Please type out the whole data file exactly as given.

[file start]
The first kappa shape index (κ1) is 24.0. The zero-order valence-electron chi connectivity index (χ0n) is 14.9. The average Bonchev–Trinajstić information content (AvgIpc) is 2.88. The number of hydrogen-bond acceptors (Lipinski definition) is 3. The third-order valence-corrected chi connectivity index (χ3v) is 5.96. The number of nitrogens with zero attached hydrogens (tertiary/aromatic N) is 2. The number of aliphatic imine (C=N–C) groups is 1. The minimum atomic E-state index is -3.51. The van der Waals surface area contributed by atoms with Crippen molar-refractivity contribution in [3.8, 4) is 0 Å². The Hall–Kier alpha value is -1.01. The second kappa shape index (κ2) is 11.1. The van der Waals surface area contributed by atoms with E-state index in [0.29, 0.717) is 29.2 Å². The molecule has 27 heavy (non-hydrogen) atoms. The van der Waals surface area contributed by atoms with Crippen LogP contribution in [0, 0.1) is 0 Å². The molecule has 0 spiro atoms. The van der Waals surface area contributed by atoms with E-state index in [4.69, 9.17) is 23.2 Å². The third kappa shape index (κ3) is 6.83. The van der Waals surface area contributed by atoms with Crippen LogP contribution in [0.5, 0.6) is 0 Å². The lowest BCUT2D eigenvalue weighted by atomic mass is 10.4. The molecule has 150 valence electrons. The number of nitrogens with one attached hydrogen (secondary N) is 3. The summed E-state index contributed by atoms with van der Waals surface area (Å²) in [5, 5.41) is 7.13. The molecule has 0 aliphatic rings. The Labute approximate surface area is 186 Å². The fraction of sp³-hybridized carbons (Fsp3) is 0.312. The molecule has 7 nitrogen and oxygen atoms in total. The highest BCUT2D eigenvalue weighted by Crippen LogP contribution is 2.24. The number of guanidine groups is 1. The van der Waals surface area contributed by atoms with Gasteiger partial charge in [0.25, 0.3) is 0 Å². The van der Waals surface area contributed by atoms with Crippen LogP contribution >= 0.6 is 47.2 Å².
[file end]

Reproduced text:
The first kappa shape index (κ1) is 24.0. The zero-order valence-electron chi connectivity index (χ0n) is 14.9. The average Bonchev–Trinajstić information content (AvgIpc) is 2.88. The number of hydrogen-bond acceptors (Lipinski definition) is 3. The third-order valence-corrected chi connectivity index (χ3v) is 5.96. The number of nitrogens with zero attached hydrogens (tertiary/aromatic N) is 2. The number of aliphatic imine (C=N–C) groups is 1. The minimum atomic E-state index is -3.51. The van der Waals surface area contributed by atoms with Crippen molar-refractivity contribution in [3.8, 4) is 0 Å². The Hall–Kier alpha value is -1.01. The second kappa shape index (κ2) is 11.1. The van der Waals surface area contributed by atoms with E-state index in [0.29, 0.717) is 29.2 Å². The molecule has 27 heavy (non-hydrogen) atoms. The van der Waals surface area contributed by atoms with Crippen LogP contribution in [0, 0.1) is 0 Å². The molecule has 0 spiro atoms. The van der Waals surface area contributed by atoms with E-state index in [4.69, 9.17) is 23.2 Å². The third kappa shape index (κ3) is 6.83. The van der Waals surface area contributed by atoms with Crippen LogP contribution in [0.5, 0.6) is 0 Å². The lowest BCUT2D eigenvalue weighted by atomic mass is 10.4. The molecule has 150 valence electrons. The number of nitrogens with one attached hydrogen (secondary N) is 3. The summed E-state index contributed by atoms with van der Waals surface area (Å²) in [5, 5.41) is 7.13. The molecule has 0 aliphatic rings. The Labute approximate surface area is 186 Å². The fraction of sp³-hybridized carbons (Fsp3) is 0.312. The molecule has 7 nitrogen and oxygen atoms in total. The highest BCUT2D eigenvalue weighted by Crippen LogP contribution is 2.24. The number of guanidine groups is 1. The van der Waals surface area contributed by atoms with Gasteiger partial charge in [0.25, 0.3) is 0 Å². The van der Waals surface area contributed by atoms with Crippen LogP contribution >= 0.6 is 47.2 Å².